7 DECEMBER 1889, Page 8


IT was a happy thought of Mr. Clark Russell's to give us a volume of pleasant talk about the stretch of coast which lies between the Forelands. None, not even that which reaches from the South Foreland to Folkestone, though this is made familiar by our Continental traffic, is better known to Englishmen than this,—none more full of historical associa- tions. Within this stretch, without doubt, though the particular spot may be uncertain, Caesar landed : here, also, Hengist and Horsa—restored, we believe, to the rank of historical per- sonages—and Augustine first set foot on British soil. For Mr. Russell these names have, it would seem, a somewhat musty flavour, and there will be no harm, for once at least, to leave what he is pleased to call " the will-of-the-wisp footsteps of the ancient chronicler," and to follow his leading while he writes of more recent times. He has, of course, much to say about the Downs, which have been for centuries one of the great gathering-places and anchorages of British fleets. No great fight has actually been fought in these waters since those fierce battles with the Dutch, but they have always been, as it were, a head-quarters for our naval forces. And there has been many a gallant deed done in them, though not of the scale that makes a figure in history. Such was the recovery of the Marquis of Granby,' by her master—Urwin by name— from the French lugger-privateer that had captured her. Mr. Russell tells this and some other stories of heroism, in that vigorous style which his readers know so well. It is to he noticed that he has a fine old English hatred and contempt for theTrench, at least in their capacity as man-of-war's men. He dates his preface, we see, from Deal, and one might almost imagine that he had lived in the days when that town was the centre of a panic as great, and, indeed, as well founded, as ever disturbed our shores. This was when Napoleon's huge flotilla lay at Boulogne, and when everybody knew that if the attempt to land was made at all, it would be made at Deal, where everything was most favourable for it. We have a vivid description of this time in Mr. Russell's last chapter.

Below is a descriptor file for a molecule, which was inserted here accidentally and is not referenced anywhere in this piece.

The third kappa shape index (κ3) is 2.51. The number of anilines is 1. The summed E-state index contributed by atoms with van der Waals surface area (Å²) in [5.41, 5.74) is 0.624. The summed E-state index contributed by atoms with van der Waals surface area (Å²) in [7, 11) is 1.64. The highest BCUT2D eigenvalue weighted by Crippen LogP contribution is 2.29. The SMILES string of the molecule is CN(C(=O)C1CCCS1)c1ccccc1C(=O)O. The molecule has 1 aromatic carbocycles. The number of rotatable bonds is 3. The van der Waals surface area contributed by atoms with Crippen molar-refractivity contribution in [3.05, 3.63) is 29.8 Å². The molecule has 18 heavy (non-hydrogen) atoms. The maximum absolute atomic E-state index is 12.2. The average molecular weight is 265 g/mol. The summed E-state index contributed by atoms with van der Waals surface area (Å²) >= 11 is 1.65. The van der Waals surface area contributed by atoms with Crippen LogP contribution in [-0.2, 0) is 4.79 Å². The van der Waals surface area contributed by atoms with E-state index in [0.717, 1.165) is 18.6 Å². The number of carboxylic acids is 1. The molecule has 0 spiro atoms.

The next best-known name after the Downs is, of course, the Goodwins, where it may well be believed, more ships have been lost than in any other place in the world. Mr. Russell has some terrible stories to tell,—the loss of the' Vryheid,' for instance, wrecked through the obstinacy of its Dutch Captain ; of the ' Halsewell ' East Indiaman ; and, most tragic of all, though this, indeed, happened on the Boulogne coast, of the ' Amphithrite ' [sic], a convict-ship with a hundred and eight women and twelve children on board. She struck on the sands close by the harbour, and every one on board might have been saved but for the folly of the Captain. Like the soldiers on board the ship which carried St. Paul, he had rather tbat his prisoners should be drowned than that they should escape. And drowned they all were. Three of the crew were the only survivors. A more harrowing story we have never read. It may w ell be that, as Mr. Russell tells us, " there are old men and women yet alive in Boulogne who will turn as grave at the utterance of the word Amphithrite ' as if a funeral were passing."

It is a relief to turn from so gloomy a topic to the well- earned praises of the stout old seaman who, by his persistence, first caused the Goodwins to be beaconed. Henry Taylor was his name, and Shields had the honour of giving him birth. He hammered away at the Trinity House, and at last got them to place a floating light at the north end of the Sands. This was in 1795. Fourteen years later, the Gull Stream was lighted ; and twenty-three years later, the South Sand Head. Taylor, after much importunity on the part of his friends, got £500 reward,—a curious contrast to the enormous compensation which was paid a little later to the owners of the Skerries -Lighthouse, off Anglesey. This had been built early in the eighteenth century by some private adventurer. The prudent man bargained for tolls on the shipping that passed, and the rights of the family were extinguished some forty years ago by the payment of nearly half-a-million of money !

There are some noteworthy things to be said about the Foreland towns,—Sandwich, for instance, and Dover and Ramsgate. We cannot give better counsel to young and old who have seen, or are likely to see, these shores and seas, than to study Mr. Clark Russell's admirable book.

Betwixt the Forelands. By W. Clark Russell. London : Sampson Low and Co.